Cory Booker, the celebrity mayor of Newark, N.J., was expected to cruise to victory in the special election to fill the U.S. Senate seat of the late Frank Lautenberg. But just a week before voters go to the polls, he's facing a surprisingly strong challenge from Tea Party favorite Steve Lonegan.
The race was supposed to be a mismatch: Booker, the Democrat, and his 1.4 million Twitter followers versus the Republican former mayor of Bogota, N.J. — population 8,000.
This micrograph shows a single mitochondrion (yellow), one of many little energy factories inside a cell.
Credit Keith R. Porter / Science Source
Will Martin, with his mother, Lori. Will was 2 when Lori learned he was born with Leigh's syndrome, a progressive genetic condition. So far it's given him low muscle tone and some difficulty with speech.
The federal government is considering whether to allow scientists to take a controversial step: make changes in some of the genetic material in a woman's egg that would be passed down through generations.
The White House announced Tuesday that President Obama will nominate Federal Reserve Vice Chairwoman Janet Yellen to chair the Federal Reserve Wednesday. She would replace Ben Bernanke, who's stepping down from the post. Yellen has been the presumptive nominee for weeks, after Lawrence Summers announced his intention to remove himself from the running in September. She'd be the first woman to head the Fed.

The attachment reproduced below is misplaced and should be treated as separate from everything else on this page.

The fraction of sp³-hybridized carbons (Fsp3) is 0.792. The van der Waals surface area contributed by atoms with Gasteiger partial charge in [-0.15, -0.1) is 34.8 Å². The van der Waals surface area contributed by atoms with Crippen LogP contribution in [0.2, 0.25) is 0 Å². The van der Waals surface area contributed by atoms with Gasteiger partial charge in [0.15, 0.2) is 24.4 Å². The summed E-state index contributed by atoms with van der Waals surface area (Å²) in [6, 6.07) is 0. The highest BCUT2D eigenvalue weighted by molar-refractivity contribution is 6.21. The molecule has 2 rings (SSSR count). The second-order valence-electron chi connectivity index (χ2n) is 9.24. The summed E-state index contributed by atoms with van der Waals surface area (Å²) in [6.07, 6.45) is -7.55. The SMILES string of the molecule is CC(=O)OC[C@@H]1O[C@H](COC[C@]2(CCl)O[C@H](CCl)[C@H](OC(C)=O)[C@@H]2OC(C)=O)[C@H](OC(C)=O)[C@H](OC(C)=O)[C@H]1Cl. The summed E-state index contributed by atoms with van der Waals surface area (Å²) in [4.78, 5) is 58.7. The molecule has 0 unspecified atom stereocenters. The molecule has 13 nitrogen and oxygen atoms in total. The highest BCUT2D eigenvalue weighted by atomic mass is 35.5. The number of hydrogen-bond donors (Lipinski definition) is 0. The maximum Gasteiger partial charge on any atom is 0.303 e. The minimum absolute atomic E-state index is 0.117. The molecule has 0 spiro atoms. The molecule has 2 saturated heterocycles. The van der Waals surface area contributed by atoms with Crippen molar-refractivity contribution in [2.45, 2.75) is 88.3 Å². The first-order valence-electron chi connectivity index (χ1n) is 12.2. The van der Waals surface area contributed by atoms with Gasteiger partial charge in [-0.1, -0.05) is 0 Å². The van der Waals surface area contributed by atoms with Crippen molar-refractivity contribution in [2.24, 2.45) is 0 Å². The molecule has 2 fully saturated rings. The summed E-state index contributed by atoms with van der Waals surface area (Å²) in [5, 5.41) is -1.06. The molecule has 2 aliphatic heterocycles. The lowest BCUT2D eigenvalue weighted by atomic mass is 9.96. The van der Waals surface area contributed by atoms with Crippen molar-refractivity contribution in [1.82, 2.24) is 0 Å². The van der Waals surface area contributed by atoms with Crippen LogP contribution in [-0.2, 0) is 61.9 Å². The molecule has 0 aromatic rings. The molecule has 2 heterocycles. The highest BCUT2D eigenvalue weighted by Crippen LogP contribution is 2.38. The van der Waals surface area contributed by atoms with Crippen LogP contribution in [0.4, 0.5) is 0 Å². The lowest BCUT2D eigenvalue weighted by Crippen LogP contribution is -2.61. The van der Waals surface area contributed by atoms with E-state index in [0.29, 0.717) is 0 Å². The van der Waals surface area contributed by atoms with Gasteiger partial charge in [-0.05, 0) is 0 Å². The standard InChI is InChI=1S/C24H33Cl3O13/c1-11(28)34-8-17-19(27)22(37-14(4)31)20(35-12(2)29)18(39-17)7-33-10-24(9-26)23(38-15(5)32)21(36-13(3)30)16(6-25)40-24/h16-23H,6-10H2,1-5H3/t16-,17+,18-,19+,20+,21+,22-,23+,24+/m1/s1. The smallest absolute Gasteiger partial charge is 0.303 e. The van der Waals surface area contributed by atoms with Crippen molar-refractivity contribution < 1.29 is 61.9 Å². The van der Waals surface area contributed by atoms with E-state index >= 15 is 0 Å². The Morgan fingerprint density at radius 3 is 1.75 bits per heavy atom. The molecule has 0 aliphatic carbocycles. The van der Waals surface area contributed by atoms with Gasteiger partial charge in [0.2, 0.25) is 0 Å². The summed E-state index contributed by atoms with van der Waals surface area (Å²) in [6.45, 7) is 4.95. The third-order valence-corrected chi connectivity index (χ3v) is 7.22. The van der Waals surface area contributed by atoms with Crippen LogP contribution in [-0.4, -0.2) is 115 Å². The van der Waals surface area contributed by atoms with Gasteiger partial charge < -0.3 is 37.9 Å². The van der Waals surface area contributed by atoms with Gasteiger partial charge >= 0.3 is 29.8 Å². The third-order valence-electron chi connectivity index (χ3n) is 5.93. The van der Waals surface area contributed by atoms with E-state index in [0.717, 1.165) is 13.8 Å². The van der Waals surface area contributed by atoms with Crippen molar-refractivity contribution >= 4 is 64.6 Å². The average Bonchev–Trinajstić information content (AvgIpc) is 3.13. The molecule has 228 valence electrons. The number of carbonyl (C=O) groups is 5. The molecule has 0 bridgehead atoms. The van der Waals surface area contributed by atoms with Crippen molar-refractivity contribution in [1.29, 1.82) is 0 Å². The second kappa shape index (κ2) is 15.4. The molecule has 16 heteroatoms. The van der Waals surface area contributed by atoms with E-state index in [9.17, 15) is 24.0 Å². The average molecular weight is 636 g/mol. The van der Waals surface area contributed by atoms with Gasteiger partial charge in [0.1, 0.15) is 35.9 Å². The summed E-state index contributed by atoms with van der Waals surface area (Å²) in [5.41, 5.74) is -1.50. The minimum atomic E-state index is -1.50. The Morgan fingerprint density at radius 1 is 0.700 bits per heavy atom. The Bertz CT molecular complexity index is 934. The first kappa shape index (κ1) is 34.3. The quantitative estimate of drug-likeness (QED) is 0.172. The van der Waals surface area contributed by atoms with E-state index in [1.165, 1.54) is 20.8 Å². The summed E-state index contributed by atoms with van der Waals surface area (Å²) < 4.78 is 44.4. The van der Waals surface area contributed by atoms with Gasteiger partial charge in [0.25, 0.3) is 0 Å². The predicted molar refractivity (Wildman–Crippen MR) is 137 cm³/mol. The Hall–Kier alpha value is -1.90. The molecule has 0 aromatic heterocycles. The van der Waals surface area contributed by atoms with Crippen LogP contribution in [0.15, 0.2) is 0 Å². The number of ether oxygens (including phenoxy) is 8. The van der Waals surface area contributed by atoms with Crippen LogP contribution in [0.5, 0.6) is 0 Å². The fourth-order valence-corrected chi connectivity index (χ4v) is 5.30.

Originally published on Tue October 8, 2013 7:30 pm
On Day 8 of the federal government's partial shutdown, President Obama called House Speaker John Boehner. But the morning phone call produced no movement toward resolution, according to readouts by aides to both men.
Here are some of Tuesday's news highlights:
Obama gave his first lengthy press conference since early August, answering questions for more than an hour.
Originally published on Wed October 9, 2013 9:19 am
The federal government shutdown is now in its second week, and one big reason for the division in Washington is the growing divide between different kinds of voters back home. Those differences make news on Election Day, but they're visible every day.
Members in both parties find less and less common ground, in part because their constituents have such contrasting notions of government's proper role. And those contrasting visions often coincide with contrasting lifestyles — evident in many of the choices they make.
The Virgin River Narrows in Zion National Park is a popular fall hike for thousands of visitors but the government shutdown has closed the park and drained tourism revenue and tax payments from local communities.
This week, All Things Considered is talking with leaders from different faiths about their perspectives on the afterlife. NPR's Robert Siegel spoke with Mufti Asif Umar, a Muslim scholar and imam of the Islamic Foundation of Greater St. Louis, about what Muslims believe and about his own beliefs.
Umar, the 29-year-old son of Indian immigrants, said Muslims believe that when a person dies, two angels appear and ask that person three questions about his or her faith. Those questions, Umar says, have correct answers.